News Writer Gracie Rogers reports on King Charles’ statement on ‘no excuse’ for colonial violence in Kenya.
King Charles undertook his first Commonwealth state visit as monarch on 31st October, visiting Kenya upon the 60th anniversary of their independence from colonial rule.
On the King’s visit, he expressed ‘greatest sorrow’ over ‘abhorrent and unjustifiable acts of violence committed’ during Kenya’s struggle for independence.
He went on to say that he wished to deepen his understanding of the ways in which Kenya was affected by the violence under colonial rule. He recognised that ‘none of this can change the past’ but hoped that by openly addressing British-Kenyan history, the two nations could ‘build an ever-closer bond’.
His speech addressed the turbulent history between the two countries, as Kenya was under British colonial rule from 1895 until 1963, as part of British East Africa. A decade prior, in 1952, a rebellion known as the Mau Mau Rebellion had shaken the British hold on the territory.
The Rebellion was primarily composed of members of the Kikuyu people, who were increasingly economically marginalised after white settlers had expanded into their land. The group attacked political opponents and raided white settler farms to protest colonial rule. In October 1952, the British declared a state of emergency and mobilised against the Mau Mau rebels in an aggressive counterinsurgency.
Though approximations vary, official figures report that 11,000 members of the Mau Mau and other rebels were killed, compared to just 32 white settlers across the 8-year conflict. Unofficial figures suggest that a much larger number were killed, with the Kenya Human Rights Commission (KHRC) stating that 90,000 Kenyans were executed, tortured or maimed.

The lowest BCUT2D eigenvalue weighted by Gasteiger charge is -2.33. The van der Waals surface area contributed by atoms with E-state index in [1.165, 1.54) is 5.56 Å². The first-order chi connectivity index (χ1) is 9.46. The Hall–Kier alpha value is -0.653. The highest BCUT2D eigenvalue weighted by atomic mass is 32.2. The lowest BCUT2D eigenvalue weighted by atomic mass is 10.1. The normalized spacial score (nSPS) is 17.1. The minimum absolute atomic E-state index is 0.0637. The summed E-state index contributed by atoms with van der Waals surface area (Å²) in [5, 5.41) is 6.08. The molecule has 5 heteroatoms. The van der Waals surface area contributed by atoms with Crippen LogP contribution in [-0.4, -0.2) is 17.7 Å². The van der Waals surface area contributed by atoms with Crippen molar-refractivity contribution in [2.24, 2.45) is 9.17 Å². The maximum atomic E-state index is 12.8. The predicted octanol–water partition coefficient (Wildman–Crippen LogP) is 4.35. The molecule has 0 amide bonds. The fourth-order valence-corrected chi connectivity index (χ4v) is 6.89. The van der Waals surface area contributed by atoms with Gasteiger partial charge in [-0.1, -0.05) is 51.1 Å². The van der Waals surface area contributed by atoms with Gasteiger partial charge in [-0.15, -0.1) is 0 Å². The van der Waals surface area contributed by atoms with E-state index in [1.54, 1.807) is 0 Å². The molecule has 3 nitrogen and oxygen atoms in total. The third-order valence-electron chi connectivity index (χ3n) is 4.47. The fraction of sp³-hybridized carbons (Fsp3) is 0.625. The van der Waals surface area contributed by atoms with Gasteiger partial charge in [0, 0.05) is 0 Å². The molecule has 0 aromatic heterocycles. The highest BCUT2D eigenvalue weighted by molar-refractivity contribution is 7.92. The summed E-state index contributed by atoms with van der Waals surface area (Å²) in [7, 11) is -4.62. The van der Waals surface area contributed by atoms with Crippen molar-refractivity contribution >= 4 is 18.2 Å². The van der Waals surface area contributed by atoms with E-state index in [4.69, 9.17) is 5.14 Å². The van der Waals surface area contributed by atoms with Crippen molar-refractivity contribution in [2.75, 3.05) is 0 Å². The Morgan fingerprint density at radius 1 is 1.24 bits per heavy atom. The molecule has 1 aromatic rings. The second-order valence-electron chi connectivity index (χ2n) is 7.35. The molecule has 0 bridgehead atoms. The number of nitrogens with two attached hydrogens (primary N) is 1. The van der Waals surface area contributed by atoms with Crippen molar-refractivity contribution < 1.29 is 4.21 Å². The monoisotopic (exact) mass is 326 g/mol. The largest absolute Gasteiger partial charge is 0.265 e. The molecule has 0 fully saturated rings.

The pressure of this rebellion on the British government was a contributing factor in the freedom of Kenya from colonial rule.
Relations with the British monarchy, therefore, have a historical strain. In King Charles’ speech, he reflected upon his late mother, HM Queen Elizabeth II, and her ‘particular affection’ for the Kenyan people. The late Queen – Princess Elizabeth at the time – was in Kenya on her own Commonwealth tour when she learned of her father’s death, infamously leaving the country to return home as the Queen of the United Kingdom.
Reactions to the King’s speech were conflicted. Although King Charles noted his ‘deepest regret’ over ‘wrongdoings of the past’, he did not deliver a formal apology to the Kenyan people. In order to make such a statement, a formal apology would have to be approved by government ministers beforehand.
President William Ruto praised the King on his courage to speak on ‘uncomfortable truths’ but noted ‘much remains to be done in order to achieve full reparations’.
Prior to the monarch’s visit, the KHRC called for an ‘unconditional public apology and official acknowledgement of wrongs’. This statement followed Buckingham Palace’s announcement stating support for an independent study of the slave trade and the British monarchy in the 17th and 18th centuries.
The royal visit will last a total of four days, with the couple planning to meet with various environmental activities and conservationists. It is the third foreign trip for the royal couple, and their first to Africa, since King Charles officially ascended the throne last May.
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